“We just don’t know at this point. If you look at how colleges are, I could anticipate it. Unfortunately, the difference between high school and colleges is resources. Colleges have the budgets and the ability to keep kids in pods that we just don’t at the high school level. Our kids go to school or do virtual school and then they’re at home. Whereas the colleges have their kids on campus and they can keep them together in pods with resources to do the testing. High schools, unfortunately, don’t have the resources at this point at this cost of testing.”
Is there a path to get access to more testing resources?
“It can all come down to schools. Our league is so spread out from South Bay to San Francisco. This is something we haven’t experienced before and we just don’t have a game plan right now. Initial guidelines that have come through from the National Federation of State High School Associations have not mandated any testing.”
Would regular testing be essential to getting sports back?
“Every school is different. You look within our league and section (Central Coast) at the disparity amongst our schools. I think the goal of any true athletic administrator right now is to give kids an opportunity and an outlet. So I would hate to have a guideline or a mandate that would preclude certain student-athletes in some section of our area not to be able to participate just because they couldn’t have the resources. That would be hard.
“I would hate for the bottom line to be: You can play because your school could afford testing. That’s not the high school model. High school is education-based athletics. It’s based on the whole student-athlete, not just competition. I could not imagine a scenario in which we would play high school sports based on resources.
“It’s not club. It’s not pay-to-play. It’s an extension of the classroom, which should be for everybody and not just schools that can afford it.”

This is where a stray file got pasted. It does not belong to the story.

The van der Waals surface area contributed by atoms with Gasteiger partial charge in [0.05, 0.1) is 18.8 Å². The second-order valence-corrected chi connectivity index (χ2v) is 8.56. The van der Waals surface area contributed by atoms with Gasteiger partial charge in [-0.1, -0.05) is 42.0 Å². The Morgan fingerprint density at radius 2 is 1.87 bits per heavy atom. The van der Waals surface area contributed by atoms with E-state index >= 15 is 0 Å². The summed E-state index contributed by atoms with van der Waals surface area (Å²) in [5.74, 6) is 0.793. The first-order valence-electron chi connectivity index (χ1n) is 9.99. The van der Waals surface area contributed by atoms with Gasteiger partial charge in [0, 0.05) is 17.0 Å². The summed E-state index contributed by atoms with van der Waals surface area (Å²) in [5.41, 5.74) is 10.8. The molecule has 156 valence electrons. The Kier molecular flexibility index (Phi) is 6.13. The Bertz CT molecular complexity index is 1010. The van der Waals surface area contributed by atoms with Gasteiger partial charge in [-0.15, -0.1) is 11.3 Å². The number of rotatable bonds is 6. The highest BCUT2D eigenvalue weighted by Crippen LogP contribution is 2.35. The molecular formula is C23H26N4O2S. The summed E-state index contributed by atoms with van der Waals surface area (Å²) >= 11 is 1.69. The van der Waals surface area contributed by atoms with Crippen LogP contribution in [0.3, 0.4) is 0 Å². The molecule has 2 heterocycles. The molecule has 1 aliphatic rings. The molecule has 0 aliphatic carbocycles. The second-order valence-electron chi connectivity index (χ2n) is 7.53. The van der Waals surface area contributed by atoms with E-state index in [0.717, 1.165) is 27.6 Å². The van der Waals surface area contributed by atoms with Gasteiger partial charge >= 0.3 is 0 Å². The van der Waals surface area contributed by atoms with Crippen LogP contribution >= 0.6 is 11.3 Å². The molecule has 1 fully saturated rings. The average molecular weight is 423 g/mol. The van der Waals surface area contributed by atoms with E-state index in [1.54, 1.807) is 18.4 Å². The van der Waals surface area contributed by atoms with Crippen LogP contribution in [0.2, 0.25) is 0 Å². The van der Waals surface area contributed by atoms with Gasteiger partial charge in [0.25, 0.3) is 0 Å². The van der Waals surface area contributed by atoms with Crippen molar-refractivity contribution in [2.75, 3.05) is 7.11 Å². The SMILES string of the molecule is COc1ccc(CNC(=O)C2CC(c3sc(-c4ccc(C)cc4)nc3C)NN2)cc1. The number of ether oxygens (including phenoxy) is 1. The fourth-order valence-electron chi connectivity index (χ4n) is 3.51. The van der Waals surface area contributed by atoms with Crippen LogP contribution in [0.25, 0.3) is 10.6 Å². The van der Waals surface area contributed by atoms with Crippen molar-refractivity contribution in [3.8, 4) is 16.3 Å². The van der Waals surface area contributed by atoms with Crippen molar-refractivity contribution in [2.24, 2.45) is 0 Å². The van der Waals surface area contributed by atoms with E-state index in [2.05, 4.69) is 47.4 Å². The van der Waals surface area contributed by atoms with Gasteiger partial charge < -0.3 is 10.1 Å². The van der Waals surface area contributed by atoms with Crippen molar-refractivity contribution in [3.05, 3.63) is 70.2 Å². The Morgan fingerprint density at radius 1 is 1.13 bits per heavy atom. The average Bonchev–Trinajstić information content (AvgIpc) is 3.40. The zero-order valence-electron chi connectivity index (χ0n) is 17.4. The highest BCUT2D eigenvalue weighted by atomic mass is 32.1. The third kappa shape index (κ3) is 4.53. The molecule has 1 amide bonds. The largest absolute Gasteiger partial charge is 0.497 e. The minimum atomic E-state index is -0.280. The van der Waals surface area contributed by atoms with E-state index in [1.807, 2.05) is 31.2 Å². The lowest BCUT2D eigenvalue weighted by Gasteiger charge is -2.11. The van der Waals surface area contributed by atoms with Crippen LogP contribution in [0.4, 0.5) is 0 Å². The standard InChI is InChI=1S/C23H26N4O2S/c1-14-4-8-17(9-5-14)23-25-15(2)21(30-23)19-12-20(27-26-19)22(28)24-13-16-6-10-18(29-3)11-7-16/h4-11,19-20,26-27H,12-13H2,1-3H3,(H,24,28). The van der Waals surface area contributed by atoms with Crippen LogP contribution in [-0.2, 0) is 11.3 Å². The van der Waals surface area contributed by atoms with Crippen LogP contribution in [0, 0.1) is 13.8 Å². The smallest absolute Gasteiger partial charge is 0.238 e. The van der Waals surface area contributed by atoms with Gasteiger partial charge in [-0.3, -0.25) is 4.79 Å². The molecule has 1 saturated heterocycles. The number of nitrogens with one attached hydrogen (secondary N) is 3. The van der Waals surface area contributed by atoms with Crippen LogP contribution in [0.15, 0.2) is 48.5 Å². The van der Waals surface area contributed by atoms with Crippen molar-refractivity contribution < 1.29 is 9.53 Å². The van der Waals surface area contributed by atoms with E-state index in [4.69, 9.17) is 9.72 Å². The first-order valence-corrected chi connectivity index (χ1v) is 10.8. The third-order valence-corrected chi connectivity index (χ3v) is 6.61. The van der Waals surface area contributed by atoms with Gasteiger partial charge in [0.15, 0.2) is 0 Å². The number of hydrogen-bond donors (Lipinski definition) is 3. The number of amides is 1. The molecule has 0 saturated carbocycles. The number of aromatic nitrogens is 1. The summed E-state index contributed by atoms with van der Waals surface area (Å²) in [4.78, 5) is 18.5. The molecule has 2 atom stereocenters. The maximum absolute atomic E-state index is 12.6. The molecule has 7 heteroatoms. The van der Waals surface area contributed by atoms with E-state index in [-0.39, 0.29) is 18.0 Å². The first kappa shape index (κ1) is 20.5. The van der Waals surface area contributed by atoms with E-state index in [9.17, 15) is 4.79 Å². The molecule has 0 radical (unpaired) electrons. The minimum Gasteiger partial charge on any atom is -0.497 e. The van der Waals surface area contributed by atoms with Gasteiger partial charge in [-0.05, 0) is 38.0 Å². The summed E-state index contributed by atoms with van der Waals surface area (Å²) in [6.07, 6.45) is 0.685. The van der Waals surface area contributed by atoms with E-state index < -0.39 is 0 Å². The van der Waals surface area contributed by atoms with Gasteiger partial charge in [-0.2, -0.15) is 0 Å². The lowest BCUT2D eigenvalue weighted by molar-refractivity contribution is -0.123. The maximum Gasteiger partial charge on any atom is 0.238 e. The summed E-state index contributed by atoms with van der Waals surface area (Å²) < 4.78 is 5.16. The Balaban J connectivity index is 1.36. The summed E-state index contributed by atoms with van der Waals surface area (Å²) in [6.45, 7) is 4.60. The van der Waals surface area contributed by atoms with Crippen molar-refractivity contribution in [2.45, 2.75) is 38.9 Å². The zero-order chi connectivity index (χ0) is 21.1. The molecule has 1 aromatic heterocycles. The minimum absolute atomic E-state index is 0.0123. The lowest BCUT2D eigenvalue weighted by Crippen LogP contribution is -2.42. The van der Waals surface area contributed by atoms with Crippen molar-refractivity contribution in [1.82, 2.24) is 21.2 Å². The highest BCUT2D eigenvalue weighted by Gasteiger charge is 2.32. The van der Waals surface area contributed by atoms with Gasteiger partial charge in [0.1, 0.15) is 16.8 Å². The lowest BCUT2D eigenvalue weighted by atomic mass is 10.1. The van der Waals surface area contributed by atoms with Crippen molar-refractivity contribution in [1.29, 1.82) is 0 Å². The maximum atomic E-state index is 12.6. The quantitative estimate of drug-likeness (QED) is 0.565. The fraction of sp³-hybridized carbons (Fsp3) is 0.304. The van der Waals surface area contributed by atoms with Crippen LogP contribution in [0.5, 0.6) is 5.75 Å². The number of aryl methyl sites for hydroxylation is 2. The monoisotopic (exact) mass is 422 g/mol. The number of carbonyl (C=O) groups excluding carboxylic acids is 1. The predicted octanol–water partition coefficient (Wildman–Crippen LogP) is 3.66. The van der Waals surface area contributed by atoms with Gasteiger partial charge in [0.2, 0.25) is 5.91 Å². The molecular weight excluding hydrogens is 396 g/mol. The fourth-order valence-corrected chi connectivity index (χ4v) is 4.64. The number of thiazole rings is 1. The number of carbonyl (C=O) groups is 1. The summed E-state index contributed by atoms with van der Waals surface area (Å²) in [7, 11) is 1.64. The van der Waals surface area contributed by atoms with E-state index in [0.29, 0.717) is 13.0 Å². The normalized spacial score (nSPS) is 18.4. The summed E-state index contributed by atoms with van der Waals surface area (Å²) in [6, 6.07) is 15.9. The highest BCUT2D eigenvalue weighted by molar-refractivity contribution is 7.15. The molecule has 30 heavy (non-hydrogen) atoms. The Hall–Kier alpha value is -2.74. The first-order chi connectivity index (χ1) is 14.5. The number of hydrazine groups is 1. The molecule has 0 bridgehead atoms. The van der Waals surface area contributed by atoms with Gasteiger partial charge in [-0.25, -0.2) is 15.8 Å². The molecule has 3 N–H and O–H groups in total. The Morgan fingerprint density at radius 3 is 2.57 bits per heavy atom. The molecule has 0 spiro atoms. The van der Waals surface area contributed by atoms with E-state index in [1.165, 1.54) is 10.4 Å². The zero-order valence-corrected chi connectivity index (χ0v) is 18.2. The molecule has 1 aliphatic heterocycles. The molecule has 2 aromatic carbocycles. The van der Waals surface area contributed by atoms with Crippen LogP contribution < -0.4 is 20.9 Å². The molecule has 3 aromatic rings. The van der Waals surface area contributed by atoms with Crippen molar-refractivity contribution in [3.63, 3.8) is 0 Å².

Say there was testing and one of the student-athletes tested positive for the virus, what would need to happen?
“We would have to follow the protocols put in by NFHS, the state and section (CCS). Once we get that, we would decide at a league level how to go about cleaning and disinfecting between games, those kind of things. We will know more in two weeks.”
What would happen if some sports in your league are cleared to play and others are not?
“I think it goes back to giving kids opportunities. Think of the state. In some regions, kids might be able to play and in other regions, others won’t. There’s misfocus on the end result, which would be league, section, state championships and we really need to focus just on getting kids opportunities to be outside, to play, to compete. I could also see other sections being able to play and our section not. It’s going to be based on your area.”
Gut feeling, do you think there will be high school games in January?
“There’s a lot of hurdles we have to get through to have games in January. The biggest hurdle is working with our counties. There’s so many things with the county that come first. There’s a lot of things on the county’s plate that fall in front of high school athletics, so I understand why it hasn’t been a focal point. The biggest hurdle will be to get information that we can use. They’re working with our task force, we just don’t have guidelines.”
Do you anticipate the guidelines will dictate that certain sports can return, while others can’t?
“Yes. Stable groups (or pods), transportation and level of risk are factors. Wrestling and football are a lot different than cross country or golf or tennis. There are so many variables, and that’s why it comes back to the counties. They can OK us to play, but say no transportation is allowed. In the Bay Area, that may not be feasible. We have working moms and dads and it’s hard to ask them to leave their jobs when they typically rely on after-school transportation to get kids to events.”